"Catcher in the Rye" on a Hammond M3 - photo by Mike Fisk - March 2008
For whatever reason, I was thinking about J.D. Salinger's "Catcher in the Rye" last night.
The book is one of my favorites and I have identified a lot with the narrator/main character, Holden Caulfield. A key theme to the book is Holden's dislike of phony people. I've always had a disdain for people who didn't appear genuine to me, but I've been thinking about that lately.
There is another aspect to phony other than trying to be something you're not. And though I think most people do a bit or a lot of that, the other aspect is not saying what you mean.
It's always bugged me when people don't behave the way they really feel towards me and it also bugs me that I do that myself to them. When we're kids we don't have the phony-filter turned on because we don't know any better. We just say and do whatever the hell we're feeling. That's why kids can be so charming and also so exacerbating. It takes awhile for the innonence of our childhood to get pounded out and molded to the point where we may lose some of our simple charm, but we also become less annoying.
Its kind of like when Bilbo says "Good Morning" to Gandalf at the start of the book "The Hobbit". Gandalf says, "What do you mean?....Do you wish me a good morning; or mean that it is a good morning whether I want it or not; or that you feel it is a good morning; or that it is a morning to be good on?"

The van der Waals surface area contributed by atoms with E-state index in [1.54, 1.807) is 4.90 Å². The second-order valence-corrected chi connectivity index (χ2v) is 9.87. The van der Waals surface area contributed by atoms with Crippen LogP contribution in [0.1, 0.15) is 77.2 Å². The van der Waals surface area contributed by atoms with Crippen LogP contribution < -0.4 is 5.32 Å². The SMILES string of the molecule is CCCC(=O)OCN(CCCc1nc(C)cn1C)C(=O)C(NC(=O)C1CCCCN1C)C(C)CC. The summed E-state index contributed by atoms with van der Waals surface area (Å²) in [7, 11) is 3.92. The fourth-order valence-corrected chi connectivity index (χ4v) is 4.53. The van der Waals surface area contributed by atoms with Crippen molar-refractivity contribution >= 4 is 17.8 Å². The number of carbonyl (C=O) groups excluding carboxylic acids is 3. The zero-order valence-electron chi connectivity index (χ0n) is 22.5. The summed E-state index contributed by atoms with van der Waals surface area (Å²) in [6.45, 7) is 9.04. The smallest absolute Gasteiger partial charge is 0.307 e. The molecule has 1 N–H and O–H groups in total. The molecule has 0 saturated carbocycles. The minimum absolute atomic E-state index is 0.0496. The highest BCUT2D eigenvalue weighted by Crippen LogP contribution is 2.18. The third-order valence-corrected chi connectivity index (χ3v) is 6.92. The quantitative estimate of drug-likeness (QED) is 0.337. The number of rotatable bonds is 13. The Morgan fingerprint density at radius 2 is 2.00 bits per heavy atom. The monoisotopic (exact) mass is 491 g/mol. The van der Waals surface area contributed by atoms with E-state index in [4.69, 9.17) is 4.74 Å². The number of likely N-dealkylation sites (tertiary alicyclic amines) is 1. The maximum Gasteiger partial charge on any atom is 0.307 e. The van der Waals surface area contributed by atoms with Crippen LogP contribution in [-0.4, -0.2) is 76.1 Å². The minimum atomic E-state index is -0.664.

A lot of what we say is just so that we get along somehow, but we really don't want to be bothered with the details or really getting to the true meaning what we're saying; heck it's the stuff we always say in given situations. Occasionally someone, like Gandalf, comes along and slices through our phony-filters to find out what we really mean. In the Hobbit, Gandalf finally says to Bilbo, "What a lot of things you do use Good morning for!... Now you mean that you want to be rid of me, and that it won't be good till I move off..."
Ultimately all this phoniness crap appears to have it's root in trying to get stuff from other people by saying or acting or doing stuff that's not truely who we are or what we feel. I find we mask what we really feel to protect either ourselves from riprisal and hassle from others or to protect others from unnecessary pain and conflict.
I'd like to minimize the phony-filter in myself by turning my inpatient or critical feelings into something genuine and kind in regards to finding good things about people. And that takes more work than the standard "Good Morning"... When I can...I'd at least I'd like to try.... maybe return to some of the innonene, but put in the effort to polish it off with a dash of practicality and hope to avoid appearing phony.
.... And when there really isn't any good side to comment on, I'm going to just have to tell it like it is and let the chips fall where they may....
Anyhow, not sure that made any sense, but that's what I think.... oh and sorry about not tying this thing back to "Catcher in the Rye"... all right I'll try.... let's see here ...to summarize Holden wants so save his sister from growing up because he's hating it himself and he sees the innonence in her. But when he get's the chance to save her he doesn't.... so in a sence he's a phony too and I think that was the lesson of the book which I don't think I really got until just recently. Oh well... I'm slow.
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